FIGS. 1 and 2 illustrate a preferred system embodying the present invention, and the following discussion is given with reference to these figures.
  • [0034]
    The first step 12 in the invention is to crawl the various repositories (teamrooms—repositories of documents created by a group of collaborating professionals, databases etc.,) 14 and get the collection of documents and any associated metadata, as represented at 16. The various formats (ppt,xls,doc etc.,) are converted to a text format (unicode representation) and this is fed into the next analysis component 20. Here is where the data and documents are tagged with associated semantics or “annotated” to enable semantic search on data. Aggregate level annotators are written to extract and collect key and valuable knowledge to be stored in a knowledge database 22. The semantic search index is also constructed from the text analysis and parsing. The business practitioner 24 logs in to the application and provides a natural language query that describes the information need and this is converted by query analyzer into a combination of SQL (Database Structured Query Language) queries. These SQL queries give some results and provide additional context for constructing relevant SIAPI (Search and Index API) queries. A part of the results returned include social networking information—with contact information for key practitioners involved with the underlying information. The SIAPI query gives a very relevant set of document links (governed and filtered by policy control). Policy control involves enforcing access rights at a basic document level, but more importantly provides higher-level abstractions of what knowledge is relevant and appropriate for the different roles. For example, a knowledge admin role 26 is given additional query interfaces like keyword searches, whereas a business practitioner might not be exposed to such an interface in fear of exposing a security hole to indirectly gain access to inappropriate details of information. Policies would also govern the relevancy of query concepts and parameters pertinent to the role.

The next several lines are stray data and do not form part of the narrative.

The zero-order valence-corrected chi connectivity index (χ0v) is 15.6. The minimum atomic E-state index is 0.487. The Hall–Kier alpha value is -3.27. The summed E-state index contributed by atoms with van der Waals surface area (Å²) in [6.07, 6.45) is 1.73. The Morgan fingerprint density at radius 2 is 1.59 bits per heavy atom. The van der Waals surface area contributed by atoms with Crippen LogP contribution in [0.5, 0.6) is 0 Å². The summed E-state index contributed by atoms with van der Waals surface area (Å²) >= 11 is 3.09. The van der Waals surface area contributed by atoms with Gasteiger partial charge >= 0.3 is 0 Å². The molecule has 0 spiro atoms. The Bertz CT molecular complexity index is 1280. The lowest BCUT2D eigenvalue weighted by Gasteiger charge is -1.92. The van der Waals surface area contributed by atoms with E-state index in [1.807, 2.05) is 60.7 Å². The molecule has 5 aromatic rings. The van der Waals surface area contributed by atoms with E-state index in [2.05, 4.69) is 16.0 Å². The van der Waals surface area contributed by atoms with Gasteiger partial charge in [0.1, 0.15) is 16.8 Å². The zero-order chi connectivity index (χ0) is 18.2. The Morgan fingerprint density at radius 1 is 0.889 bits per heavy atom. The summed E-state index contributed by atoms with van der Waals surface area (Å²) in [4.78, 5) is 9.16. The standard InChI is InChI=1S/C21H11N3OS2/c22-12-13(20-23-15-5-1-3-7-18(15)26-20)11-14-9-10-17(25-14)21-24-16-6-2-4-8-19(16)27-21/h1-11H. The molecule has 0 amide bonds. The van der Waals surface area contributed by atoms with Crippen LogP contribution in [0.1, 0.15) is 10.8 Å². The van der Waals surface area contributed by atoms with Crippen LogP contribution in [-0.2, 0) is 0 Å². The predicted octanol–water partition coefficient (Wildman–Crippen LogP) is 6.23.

• [0035]
    For example, consider concepts C1, C2 . . . Cn in an enterprise domain; there could be several instances of a concept CI, let's call them I1, I2 . . . Ik. For example, in the Services business, a concept could be Service Offering and an associated instance could be Mainframe Management. Sometimes the concept-instance pairs are well known and standard, such as Service Offering and Mainframe Management, and sometimes the concept-instance pairs are unknown at query time e.g. Contractor and Vendor XYZ (hence it becomes knowledge discovery).
  • [0036]
    In the preferred embodiment, it is considered that the relevant document collection 14 logically belongs to a set of business activities D1, D2 . . . Dj. A set of concepts is identified through domain knowledge that is considered important for the end user roles. The document collection belonging to a business activity Di, is processed to extract a set of concepts and instances that are associated with that business activity using semantic search techniques based on the domain knowledge.
  • [0037]
    The semantic search techniques are described herein as applied from the previous art. The semantic analysis is based on various techniques ranging from simple to state-of-the-art, including regular expressions, domain heuristics based, semi-structured information analysis, ontologies, text classifiers and natural language processing.
  • [0038]
    The search solution is put together by innovatively combining the power of enterprise search with Semantic Indexing and Unstructured Information Management (UIM) platforms. The enterprise search components of crawling, parsing, indexing and search runtime are utilized as the search platform for the preferred embodiment of the invention. The annotators (semantic analysis components) automatically add “tags” to the documents stored in multiple repositories with the relevant semantics and extract key pieces of information that are identified to be valuable. Together, the semantic tags and information extracted by the annotators provide the business-activity context to the search. The annotators contain the analysis logic to identify which documents within the repositories are key in association with a business activity, and within those documents, what segments should be analyzed for retrieving the required information (e.g., details of a “win strategy”).